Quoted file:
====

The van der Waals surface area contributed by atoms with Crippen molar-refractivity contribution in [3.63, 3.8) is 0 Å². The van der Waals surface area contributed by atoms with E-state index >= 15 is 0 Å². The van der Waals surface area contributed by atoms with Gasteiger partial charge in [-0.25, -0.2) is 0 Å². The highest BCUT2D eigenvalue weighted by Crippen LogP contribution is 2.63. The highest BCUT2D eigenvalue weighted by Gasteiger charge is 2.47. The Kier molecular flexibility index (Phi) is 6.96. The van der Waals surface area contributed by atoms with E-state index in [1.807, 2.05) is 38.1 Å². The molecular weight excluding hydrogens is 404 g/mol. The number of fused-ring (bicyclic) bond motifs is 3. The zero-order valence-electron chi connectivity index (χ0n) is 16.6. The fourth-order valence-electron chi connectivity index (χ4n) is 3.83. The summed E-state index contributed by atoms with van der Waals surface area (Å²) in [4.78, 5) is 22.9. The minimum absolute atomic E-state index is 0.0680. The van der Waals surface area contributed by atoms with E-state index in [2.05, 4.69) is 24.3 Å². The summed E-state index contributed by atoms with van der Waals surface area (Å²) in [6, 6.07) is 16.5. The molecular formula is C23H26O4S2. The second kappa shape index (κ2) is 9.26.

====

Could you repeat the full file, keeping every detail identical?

The van der Waals surface area contributed by atoms with Crippen molar-refractivity contribution in [3.63, 3.8) is 0 Å². The van der Waals surface area contributed by atoms with E-state index >= 15 is 0 Å². The van der Waals surface area contributed by atoms with Gasteiger partial charge in [-0.25, -0.2) is 0 Å². The highest BCUT2D eigenvalue weighted by Crippen LogP contribution is 2.63. The highest BCUT2D eigenvalue weighted by Gasteiger charge is 2.47. The Kier molecular flexibility index (Phi) is 6.96. The van der Waals surface area contributed by atoms with E-state index in [1.807, 2.05) is 38.1 Å². The molecular weight excluding hydrogens is 404 g/mol. The number of fused-ring (bicyclic) bond motifs is 3. The zero-order valence-electron chi connectivity index (χ0n) is 16.6. The fourth-order valence-electron chi connectivity index (χ4n) is 3.83. The summed E-state index contributed by atoms with van der Waals surface area (Å²) in [4.78, 5) is 22.9. The minimum absolute atomic E-state index is 0.0680. The van der Waals surface area contributed by atoms with E-state index in [2.05, 4.69) is 24.3 Å². The summed E-state index contributed by atoms with van der Waals surface area (Å²) in [6, 6.07) is 16.5. The molecular formula is C23H26O4S2. The second kappa shape index (κ2) is 9.26.